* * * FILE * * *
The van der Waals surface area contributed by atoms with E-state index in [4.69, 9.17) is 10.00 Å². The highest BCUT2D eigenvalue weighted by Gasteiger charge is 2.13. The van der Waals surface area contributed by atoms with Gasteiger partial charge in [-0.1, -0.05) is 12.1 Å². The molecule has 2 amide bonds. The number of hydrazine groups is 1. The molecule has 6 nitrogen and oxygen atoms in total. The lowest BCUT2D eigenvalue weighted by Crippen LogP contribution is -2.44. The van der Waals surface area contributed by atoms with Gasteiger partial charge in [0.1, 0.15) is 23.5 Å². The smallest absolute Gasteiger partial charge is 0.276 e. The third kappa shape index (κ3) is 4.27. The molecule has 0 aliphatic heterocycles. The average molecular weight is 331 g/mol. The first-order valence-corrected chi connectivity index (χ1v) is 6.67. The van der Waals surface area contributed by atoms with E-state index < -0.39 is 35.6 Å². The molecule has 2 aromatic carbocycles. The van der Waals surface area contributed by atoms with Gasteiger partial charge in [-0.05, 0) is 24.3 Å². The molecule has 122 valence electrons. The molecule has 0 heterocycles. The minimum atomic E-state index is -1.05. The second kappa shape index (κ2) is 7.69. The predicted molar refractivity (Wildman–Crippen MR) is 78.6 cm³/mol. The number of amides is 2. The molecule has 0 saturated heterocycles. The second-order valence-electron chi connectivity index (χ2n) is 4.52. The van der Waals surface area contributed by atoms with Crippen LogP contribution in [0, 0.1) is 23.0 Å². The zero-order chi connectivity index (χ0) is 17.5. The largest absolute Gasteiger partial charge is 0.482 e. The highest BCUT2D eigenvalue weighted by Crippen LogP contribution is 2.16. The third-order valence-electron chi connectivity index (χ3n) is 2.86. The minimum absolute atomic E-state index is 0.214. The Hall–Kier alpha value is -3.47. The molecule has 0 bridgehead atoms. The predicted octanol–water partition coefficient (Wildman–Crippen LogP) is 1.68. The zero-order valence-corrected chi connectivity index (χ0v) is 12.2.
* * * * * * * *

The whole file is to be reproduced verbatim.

The van der Waals surface area contributed by atoms with E-state index in [4.69, 9.17) is 10.00 Å². The highest BCUT2D eigenvalue weighted by Gasteiger charge is 2.13. The van der Waals surface area contributed by atoms with Gasteiger partial charge in [-0.1, -0.05) is 12.1 Å². The molecule has 2 amide bonds. The number of hydrazine groups is 1. The molecule has 6 nitrogen and oxygen atoms in total. The lowest BCUT2D eigenvalue weighted by Crippen LogP contribution is -2.44. The van der Waals surface area contributed by atoms with Gasteiger partial charge in [0.1, 0.15) is 23.5 Å². The smallest absolute Gasteiger partial charge is 0.276 e. The third kappa shape index (κ3) is 4.27. The molecule has 0 aliphatic heterocycles. The average molecular weight is 331 g/mol. The first-order valence-corrected chi connectivity index (χ1v) is 6.67. The van der Waals surface area contributed by atoms with E-state index < -0.39 is 35.6 Å². The molecule has 2 aromatic carbocycles. The van der Waals surface area contributed by atoms with Gasteiger partial charge in [-0.05, 0) is 24.3 Å². The molecule has 122 valence electrons. The molecule has 0 heterocycles. The minimum atomic E-state index is -1.05. The second kappa shape index (κ2) is 7.69. The predicted molar refractivity (Wildman–Crippen MR) is 78.6 cm³/mol. The number of amides is 2. The molecule has 0 saturated heterocycles. The second-order valence-electron chi connectivity index (χ2n) is 4.52. The van der Waals surface area contributed by atoms with Crippen LogP contribution in [0, 0.1) is 23.0 Å². The zero-order chi connectivity index (χ0) is 17.5. The largest absolute Gasteiger partial charge is 0.482 e. The highest BCUT2D eigenvalue weighted by Crippen LogP contribution is 2.16. The third-order valence-electron chi connectivity index (χ3n) is 2.86. The minimum absolute atomic E-state index is 0.214. The Hall–Kier alpha value is -3.47. The molecule has 0 bridgehead atoms. The predicted octanol–water partition coefficient (Wildman–Crippen LogP) is 1.68. The zero-order valence-corrected chi connectivity index (χ0v) is 12.2.